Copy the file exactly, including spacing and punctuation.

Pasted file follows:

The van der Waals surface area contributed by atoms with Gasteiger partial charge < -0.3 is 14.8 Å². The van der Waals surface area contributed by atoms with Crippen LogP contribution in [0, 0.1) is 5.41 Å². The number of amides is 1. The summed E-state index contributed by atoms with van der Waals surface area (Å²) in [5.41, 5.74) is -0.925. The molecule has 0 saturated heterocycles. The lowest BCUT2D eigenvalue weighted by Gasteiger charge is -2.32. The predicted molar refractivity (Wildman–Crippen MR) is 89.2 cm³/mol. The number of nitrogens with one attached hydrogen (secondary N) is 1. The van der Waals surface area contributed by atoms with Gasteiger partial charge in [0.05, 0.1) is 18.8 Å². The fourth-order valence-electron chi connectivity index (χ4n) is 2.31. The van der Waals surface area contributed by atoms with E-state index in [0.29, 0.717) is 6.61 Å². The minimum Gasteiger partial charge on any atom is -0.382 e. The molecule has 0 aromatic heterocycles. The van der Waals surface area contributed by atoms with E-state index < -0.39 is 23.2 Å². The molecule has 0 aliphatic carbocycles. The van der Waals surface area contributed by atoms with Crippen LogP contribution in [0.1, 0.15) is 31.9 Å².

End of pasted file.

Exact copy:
The van der Waals surface area contributed by atoms with Gasteiger partial charge < -0.3 is 14.8 Å². The van der Waals surface area contributed by atoms with Crippen LogP contribution in [0, 0.1) is 5.41 Å². The number of amides is 1. The summed E-state index contributed by atoms with van der Waals surface area (Å²) in [5.41, 5.74) is -0.925. The molecule has 0 saturated heterocycles. The lowest BCUT2D eigenvalue weighted by Gasteiger charge is -2.32. The predicted molar refractivity (Wildman–Crippen MR) is 89.2 cm³/mol. The number of nitrogens with one attached hydrogen (secondary N) is 1. The van der Waals surface area contributed by atoms with Gasteiger partial charge in [0.05, 0.1) is 18.8 Å². The fourth-order valence-electron chi connectivity index (χ4n) is 2.31. The van der Waals surface area contributed by atoms with E-state index in [0.29, 0.717) is 6.61 Å². The minimum Gasteiger partial charge on any atom is -0.382 e. The molecule has 0 aromatic heterocycles. The van der Waals surface area contributed by atoms with E-state index < -0.39 is 23.2 Å². The molecule has 0 aliphatic carbocycles. The van der Waals surface area contributed by atoms with Crippen LogP contribution in [0.1, 0.15) is 31.9 Å².